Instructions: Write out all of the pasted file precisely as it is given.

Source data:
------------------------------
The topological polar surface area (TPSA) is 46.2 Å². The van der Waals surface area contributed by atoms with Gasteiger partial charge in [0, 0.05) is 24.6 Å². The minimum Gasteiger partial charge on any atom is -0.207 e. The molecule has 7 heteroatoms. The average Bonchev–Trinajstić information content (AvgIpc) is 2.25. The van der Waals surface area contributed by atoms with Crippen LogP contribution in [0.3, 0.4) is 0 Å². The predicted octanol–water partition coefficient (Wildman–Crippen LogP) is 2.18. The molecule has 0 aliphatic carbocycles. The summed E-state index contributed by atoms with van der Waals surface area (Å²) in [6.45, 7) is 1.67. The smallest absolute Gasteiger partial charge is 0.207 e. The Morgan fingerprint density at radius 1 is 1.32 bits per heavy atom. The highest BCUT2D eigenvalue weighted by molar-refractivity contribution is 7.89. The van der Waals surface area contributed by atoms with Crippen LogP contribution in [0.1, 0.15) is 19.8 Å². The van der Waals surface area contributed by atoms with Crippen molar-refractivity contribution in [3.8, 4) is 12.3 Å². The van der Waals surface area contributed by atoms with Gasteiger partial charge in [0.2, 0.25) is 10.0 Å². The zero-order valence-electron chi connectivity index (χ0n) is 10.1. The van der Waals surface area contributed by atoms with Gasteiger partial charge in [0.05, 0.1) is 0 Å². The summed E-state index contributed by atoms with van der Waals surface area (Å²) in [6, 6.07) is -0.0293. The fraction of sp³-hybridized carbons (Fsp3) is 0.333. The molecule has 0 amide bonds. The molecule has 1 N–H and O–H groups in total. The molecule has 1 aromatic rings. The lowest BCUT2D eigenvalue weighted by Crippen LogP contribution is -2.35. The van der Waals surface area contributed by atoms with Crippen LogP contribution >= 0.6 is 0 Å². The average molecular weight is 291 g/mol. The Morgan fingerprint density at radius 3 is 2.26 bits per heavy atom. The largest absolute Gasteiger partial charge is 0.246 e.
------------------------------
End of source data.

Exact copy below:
The topological polar surface area (TPSA) is 46.2 Å². The van der Waals surface area contributed by atoms with Gasteiger partial charge in [0, 0.05) is 24.6 Å². The minimum Gasteiger partial charge on any atom is -0.207 e. The molecule has 7 heteroatoms. The average Bonchev–Trinajstić information content (AvgIpc) is 2.25. The van der Waals surface area contributed by atoms with Crippen LogP contribution in [0.3, 0.4) is 0 Å². The predicted octanol–water partition coefficient (Wildman–Crippen LogP) is 2.18. The molecule has 0 aliphatic carbocycles. The summed E-state index contributed by atoms with van der Waals surface area (Å²) in [6.45, 7) is 1.67. The smallest absolute Gasteiger partial charge is 0.207 e. The Morgan fingerprint density at radius 1 is 1.32 bits per heavy atom. The highest BCUT2D eigenvalue weighted by molar-refractivity contribution is 7.89. The van der Waals surface area contributed by atoms with Crippen LogP contribution in [0.1, 0.15) is 19.8 Å². The van der Waals surface area contributed by atoms with Crippen molar-refractivity contribution in [3.8, 4) is 12.3 Å². The van der Waals surface area contributed by atoms with Gasteiger partial charge in [0.2, 0.25) is 10.0 Å². The zero-order valence-electron chi connectivity index (χ0n) is 10.1. The van der Waals surface area contributed by atoms with Gasteiger partial charge in [0.05, 0.1) is 0 Å². The summed E-state index contributed by atoms with van der Waals surface area (Å²) in [6, 6.07) is -0.0293. The fraction of sp³-hybridized carbons (Fsp3) is 0.333. The molecule has 0 amide bonds. The molecule has 1 N–H and O–H groups in total. The molecule has 1 aromatic rings. The lowest BCUT2D eigenvalue weighted by Crippen LogP contribution is -2.35. The van der Waals surface area contributed by atoms with Crippen LogP contribution >= 0.6 is 0 Å². The average molecular weight is 291 g/mol. The Morgan fingerprint density at radius 3 is 2.26 bits per heavy atom. The largest absolute Gasteiger partial charge is 0.246 e.